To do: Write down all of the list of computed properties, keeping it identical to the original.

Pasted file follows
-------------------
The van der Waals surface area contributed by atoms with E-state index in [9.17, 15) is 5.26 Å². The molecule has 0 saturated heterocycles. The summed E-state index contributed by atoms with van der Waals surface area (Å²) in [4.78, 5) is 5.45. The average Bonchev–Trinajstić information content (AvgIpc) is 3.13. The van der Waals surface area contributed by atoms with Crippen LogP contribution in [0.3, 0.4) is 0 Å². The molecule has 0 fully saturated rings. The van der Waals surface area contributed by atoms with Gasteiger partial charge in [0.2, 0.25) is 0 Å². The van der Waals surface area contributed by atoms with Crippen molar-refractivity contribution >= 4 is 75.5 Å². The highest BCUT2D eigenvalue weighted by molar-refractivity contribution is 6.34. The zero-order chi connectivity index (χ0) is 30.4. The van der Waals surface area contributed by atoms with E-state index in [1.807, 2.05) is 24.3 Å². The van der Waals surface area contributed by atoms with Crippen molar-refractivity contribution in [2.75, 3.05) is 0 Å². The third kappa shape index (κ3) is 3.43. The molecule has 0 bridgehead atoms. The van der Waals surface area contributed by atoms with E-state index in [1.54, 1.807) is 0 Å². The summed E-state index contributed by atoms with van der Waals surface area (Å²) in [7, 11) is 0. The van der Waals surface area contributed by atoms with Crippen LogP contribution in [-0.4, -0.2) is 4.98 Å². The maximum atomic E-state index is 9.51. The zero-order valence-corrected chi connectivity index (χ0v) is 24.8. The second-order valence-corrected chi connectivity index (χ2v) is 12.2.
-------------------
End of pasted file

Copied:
The van der Waals surface area contributed by atoms with E-state index in [9.17, 15) is 5.26 Å². The molecule has 0 saturated heterocycles. The summed E-state index contributed by atoms with van der Waals surface area (Å²) in [4.78, 5) is 5.45. The average Bonchev–Trinajstić information content (AvgIpc) is 3.13. The van der Waals surface area contributed by atoms with Crippen LogP contribution in [0.3, 0.4) is 0 Å². The molecule has 0 fully saturated rings. The van der Waals surface area contributed by atoms with Gasteiger partial charge in [0.2, 0.25) is 0 Å². The van der Waals surface area contributed by atoms with Crippen molar-refractivity contribution >= 4 is 75.5 Å². The highest BCUT2D eigenvalue weighted by molar-refractivity contribution is 6.34. The zero-order chi connectivity index (χ0) is 30.4. The van der Waals surface area contributed by atoms with E-state index in [1.807, 2.05) is 24.3 Å². The van der Waals surface area contributed by atoms with Crippen molar-refractivity contribution in [2.75, 3.05) is 0 Å². The third kappa shape index (κ3) is 3.43. The molecule has 0 bridgehead atoms. The van der Waals surface area contributed by atoms with E-state index in [1.54, 1.807) is 0 Å². The summed E-state index contributed by atoms with van der Waals surface area (Å²) in [7, 11) is 0. The van der Waals surface area contributed by atoms with Crippen LogP contribution in [-0.4, -0.2) is 4.98 Å². The maximum atomic E-state index is 9.51. The zero-order valence-corrected chi connectivity index (χ0v) is 24.8. The second-order valence-corrected chi connectivity index (χ2v) is 12.2.